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Other Offenses Related to DUI in Georgia

Serious Driving Offense

There are serious driving offenses that can be associated with, or related to, a DUI. One of these offenses is vehicular homicide. Vehicular homicide in the first degree is a felony. To convict for vehicular homicide in the first degree, the State has the burden of showing beyond a reasonable doubt that the defendant, as a consequence of driving recklessly or under the influence of alcohol, caused the death of another person.

A DUI conviction is not enough—the death must be caused by the DUI. If a felony vehicular homicide was either committed by a habitual violator driver or committed in conjunction with a DUI, the conviction will result in 90% of any sentence being served.  Unlike first degree, second-degree vehicular homicide will not attach to a DUI and will be viewed as a misdemeanor. Note that multiple deaths in one accident can carry a separate sentence and conviction for each death.

Vehicular feticide occurs when in the operation of his automobile, the defendant causes the death of an unborn child.

Serious injury by vehicle is a felony and mandates a term of imprisonment not less than one year and no more than 15 years. Drivers charged with DUI who cause bodily harm to another by depriving him of a member of his body, by rendering a member of his body useless, by seriously disfiguring his body or a member thereof, or by causing organic brain damage which renders the body or a member thereof useless, can be guilty of the crime of serious injury by vehicle.

Other Offenses

Drug offenses and DUI-Contraband may be prosecuted by the State even when a physician prescribes the drugs. Special rules apply to DUI-contraband cases involving illegal substances (marijuana, cocaine, heroine, etc.). The state is only required to prove that an illegal substance showed on the chemical test and does not need to show impairment caused by the illegal substance.

A “possession” offense may be committed by a person driving a car, or by a person not operating a car. However, a person driving a vehicle may face both the DUI-contraband offense AND the possession offense. For example, a test positive for cocaine can result in a felony prosecution for possessing cocaine (i.e., possessing it within your body). Also, a driver’s license can be suspended for possession of drugs even if the defendant was not driving when arrested. Possession statutes are generally felonies, except where small amounts of marijuana are involved.

If a license was suspended as a result of a DUI and the defendant continues to drive, they do so at the risk of being charged with driving on a suspended license. A first offense carries a charge of a simple misdemeanor, and a punishment of not less than 2 days nor more than six months of jail time, a fine not less than $500 nor more than $1,000, and automatic suspension of driver’s license for 6 months (from date of conviction) with no “work permit” available. If the suspended driver is ultimately determined to have been suspended, any suspension called for here is added on to other existing suspension period. A second offense for driving on a suspended license is a charge of a high an aggravated misdemeanor, and carries a term of imprisonment  not less than 10 days and no more than one year, a fine not less than $1,000 nor more than $2,500, and an automatic suspension of driver’s license for six months from date of conviction with no work permit available. If the suspended driver is ultimately determined to have been suspended, any suspension called for here is added on to other existing suspension periods.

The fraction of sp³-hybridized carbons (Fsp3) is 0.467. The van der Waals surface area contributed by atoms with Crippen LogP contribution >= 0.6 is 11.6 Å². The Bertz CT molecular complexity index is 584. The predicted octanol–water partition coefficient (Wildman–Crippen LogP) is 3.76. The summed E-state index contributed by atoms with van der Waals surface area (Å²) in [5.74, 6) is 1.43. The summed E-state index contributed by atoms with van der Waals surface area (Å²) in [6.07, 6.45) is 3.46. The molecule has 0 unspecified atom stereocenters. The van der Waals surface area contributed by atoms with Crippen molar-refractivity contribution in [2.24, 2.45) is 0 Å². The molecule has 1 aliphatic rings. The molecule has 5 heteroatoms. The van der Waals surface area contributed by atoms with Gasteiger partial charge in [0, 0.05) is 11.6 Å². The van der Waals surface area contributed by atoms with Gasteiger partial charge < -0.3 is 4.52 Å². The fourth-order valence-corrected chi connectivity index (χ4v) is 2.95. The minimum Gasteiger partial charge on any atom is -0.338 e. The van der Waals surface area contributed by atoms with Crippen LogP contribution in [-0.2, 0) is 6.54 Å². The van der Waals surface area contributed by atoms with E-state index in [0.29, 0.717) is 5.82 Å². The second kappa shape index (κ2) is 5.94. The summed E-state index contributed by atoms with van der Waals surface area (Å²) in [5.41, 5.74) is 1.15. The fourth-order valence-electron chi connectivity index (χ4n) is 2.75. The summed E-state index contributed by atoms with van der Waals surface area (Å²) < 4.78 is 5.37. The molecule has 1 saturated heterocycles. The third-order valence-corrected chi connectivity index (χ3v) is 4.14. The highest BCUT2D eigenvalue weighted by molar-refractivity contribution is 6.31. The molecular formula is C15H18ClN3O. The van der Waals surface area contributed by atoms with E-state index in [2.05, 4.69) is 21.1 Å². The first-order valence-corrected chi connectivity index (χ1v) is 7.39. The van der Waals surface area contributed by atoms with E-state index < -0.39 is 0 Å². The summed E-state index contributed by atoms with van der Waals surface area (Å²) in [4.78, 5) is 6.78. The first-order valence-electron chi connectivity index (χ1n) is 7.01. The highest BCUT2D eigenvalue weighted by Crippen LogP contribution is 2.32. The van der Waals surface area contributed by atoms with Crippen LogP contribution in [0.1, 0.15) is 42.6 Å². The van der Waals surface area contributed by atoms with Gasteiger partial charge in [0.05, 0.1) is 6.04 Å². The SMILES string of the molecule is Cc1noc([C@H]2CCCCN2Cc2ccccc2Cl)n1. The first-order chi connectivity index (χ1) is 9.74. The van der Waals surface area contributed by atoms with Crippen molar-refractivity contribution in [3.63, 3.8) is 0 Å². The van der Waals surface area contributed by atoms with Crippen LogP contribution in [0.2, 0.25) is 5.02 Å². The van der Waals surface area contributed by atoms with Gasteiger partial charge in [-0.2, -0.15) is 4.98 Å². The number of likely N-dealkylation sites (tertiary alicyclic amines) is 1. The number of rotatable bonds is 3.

Underage drinking while driving is a charge separate from DUI. This is a simple misdemeanor and mandates a 120-day driver’s license suspension with no permit available and no early reinstatement. Also, attendance to a Risk Reduction Program is mandatory. Juveniles under the age of 16 who have a first offense of DUI or possession of alcohol will have his or her license or driving privilege suspended until age 17 and will have to attend the Risk Reduction Program or court approved juvenile program and pay a reinstatement fee of $200.00 (mail-in) or $210.00 (walk-in). Juveniles under the age of 16 who have a second offense of DUI or possession of alcohol will have his or her license or driving privilege suspended until age 18 and will have to attend the Risk Reduction Program or court approved juvenile program and pay a reinstatement fee of $200.00 (mail-in) or $210.00 (walk-in).


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